On August 9, 2010, Plaintiff filed a Second Amended Complaint ("SAC"). [Doc. 54.] All Defendants filed an answer to the SAC on August 24, 2010. [Doc. 57.] Plaintiff attempted to file a Third Amended Complaint on September 10, 2010, but the Court rejected the document because Plaintiff did not seek prior leave of Court. [Docs. 58 and 59.] Defendants filed the current motion for summary judgment on September 10, 2009. In response, Plaintiff has filed a number of documents. [Docs. 68, 77, 80.] In addition, Plaintiff has filed a motion for leave to add a cause of action for retaliation. [Doc. 71.] Just prior to the hearing on Plaintiff's motion, Magistrate Judge McCurine held a hearing on two pending discovery motions filed by Plaintiff [Docs. 73 and 75]. Judge McCurine ordered Officer Rowlett and her partner to both provide Plaintiff with declarations regarding their whereabouts one hour before and one hour after the incident and identify the location of Rowlett's squad car for that same time period. Judge McCurine also ordered Officer Rowlett to provide a declaration that she did not seek medical attention and was not injured on the date of the incident. Finally, Judge McCurine ordered Defendant to produce, for in camera review, Officer Rowlett's personnel records. [Doc. No. 84.] Defendants filed the declarations required by Judge McCurine's order on November 8, 2010 [Doc. 86]. Following in camera review, Judge McCurine ordered Defendant to produce certain documents from Officer Rowlett's personnel file. [Doc. No. 88.]*fn3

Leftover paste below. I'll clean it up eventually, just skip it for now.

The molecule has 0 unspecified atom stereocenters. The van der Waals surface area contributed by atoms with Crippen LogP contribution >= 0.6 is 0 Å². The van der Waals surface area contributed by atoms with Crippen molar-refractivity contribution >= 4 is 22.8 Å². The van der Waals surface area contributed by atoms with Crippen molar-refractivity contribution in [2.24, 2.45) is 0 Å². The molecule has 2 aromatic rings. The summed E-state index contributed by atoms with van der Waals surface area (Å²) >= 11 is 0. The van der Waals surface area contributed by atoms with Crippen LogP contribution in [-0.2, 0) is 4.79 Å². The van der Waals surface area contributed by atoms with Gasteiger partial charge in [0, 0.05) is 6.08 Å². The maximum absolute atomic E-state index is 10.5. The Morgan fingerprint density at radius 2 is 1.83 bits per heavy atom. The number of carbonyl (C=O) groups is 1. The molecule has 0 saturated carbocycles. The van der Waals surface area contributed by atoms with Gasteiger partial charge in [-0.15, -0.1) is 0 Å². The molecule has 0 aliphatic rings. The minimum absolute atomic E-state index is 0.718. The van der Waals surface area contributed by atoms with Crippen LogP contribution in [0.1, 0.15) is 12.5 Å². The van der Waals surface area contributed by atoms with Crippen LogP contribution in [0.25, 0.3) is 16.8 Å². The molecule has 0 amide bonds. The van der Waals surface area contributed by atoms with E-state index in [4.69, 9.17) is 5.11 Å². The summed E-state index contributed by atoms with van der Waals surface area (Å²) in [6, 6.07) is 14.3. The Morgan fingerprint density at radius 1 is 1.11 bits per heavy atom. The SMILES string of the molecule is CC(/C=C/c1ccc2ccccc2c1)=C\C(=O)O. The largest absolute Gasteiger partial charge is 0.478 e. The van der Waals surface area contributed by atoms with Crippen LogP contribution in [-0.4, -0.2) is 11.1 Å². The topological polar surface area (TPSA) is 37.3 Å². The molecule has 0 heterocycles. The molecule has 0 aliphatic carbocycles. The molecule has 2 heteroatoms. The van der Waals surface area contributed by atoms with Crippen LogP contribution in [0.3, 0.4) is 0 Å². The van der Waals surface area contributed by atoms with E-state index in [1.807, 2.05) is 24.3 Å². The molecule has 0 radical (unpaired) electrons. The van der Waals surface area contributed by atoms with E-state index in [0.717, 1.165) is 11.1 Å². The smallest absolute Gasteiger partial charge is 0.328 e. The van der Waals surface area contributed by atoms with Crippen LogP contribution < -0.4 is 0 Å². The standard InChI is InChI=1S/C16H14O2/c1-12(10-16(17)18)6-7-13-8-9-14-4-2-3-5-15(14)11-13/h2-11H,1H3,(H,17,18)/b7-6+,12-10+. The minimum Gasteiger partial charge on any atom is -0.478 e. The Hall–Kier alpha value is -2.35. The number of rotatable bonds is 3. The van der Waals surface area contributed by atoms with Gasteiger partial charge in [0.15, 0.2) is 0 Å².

Legal Standard Summary judgment is proper where the pleadings and materials demonstrate "there is no genuine issue as to any material fact and . . . the movant is entitled to judgment as a matter of law." Fed. R. Civ. P. 56(c)(2); Celotex Corp. v. Catrett, 477 U.S. 317, 322 (1986). A material issue of fact is a question a trier of fact must answer to determine the rights of the parties under the applicable substantive law. Anderson v. Liberty Lobby, Inc., 477 U.S. 242, 248 (1986). A dispute is genuine "if the evidence is such that a reasonable jury could return a verdict for the nonmoving party." Id.

The moving party bears "the initial responsibility of informing the district court of the basis for its motion." Celotex, 477 U.S. at 323. To satisfy this burden, the movant must demonstrate that no genuine issue of material fact exists for trial. Id. at 322. Where the moving party does not have the ultimate burden of persuasion at trial, it may carry its initial burden of production in one of two ways: "The moving party may produce evidence negating an essential element of the nonmoving party's case, or, after suitable discovery, the moving party may show that the nonmoving party does not have enough evidence of an essential element of its claim or defense to carry its ultimate burden of persuasion at trial." Nissan Fire & Marine Ins. Co., v. Fritz Cos., 210 F.3d 1099, 1106 (9th Cir. 2000). To withstand a motion for summary judgment, the non-movant must then show that there are genuine factual issues which can only be resolved by the trier of fact. Reese v. Jefferson Sch. Dist. No. 14J, 208 F.3d 736, 738 (9th Cir. 2000). The non-moving party may not rely on the pleadings alone, but must present specific facts creating a genuine issue of material fact through affidavits, depositions, or answers to interrogatories. Fed. R. Civ. P. 56(e); Celotex, 477 U.S. at 324.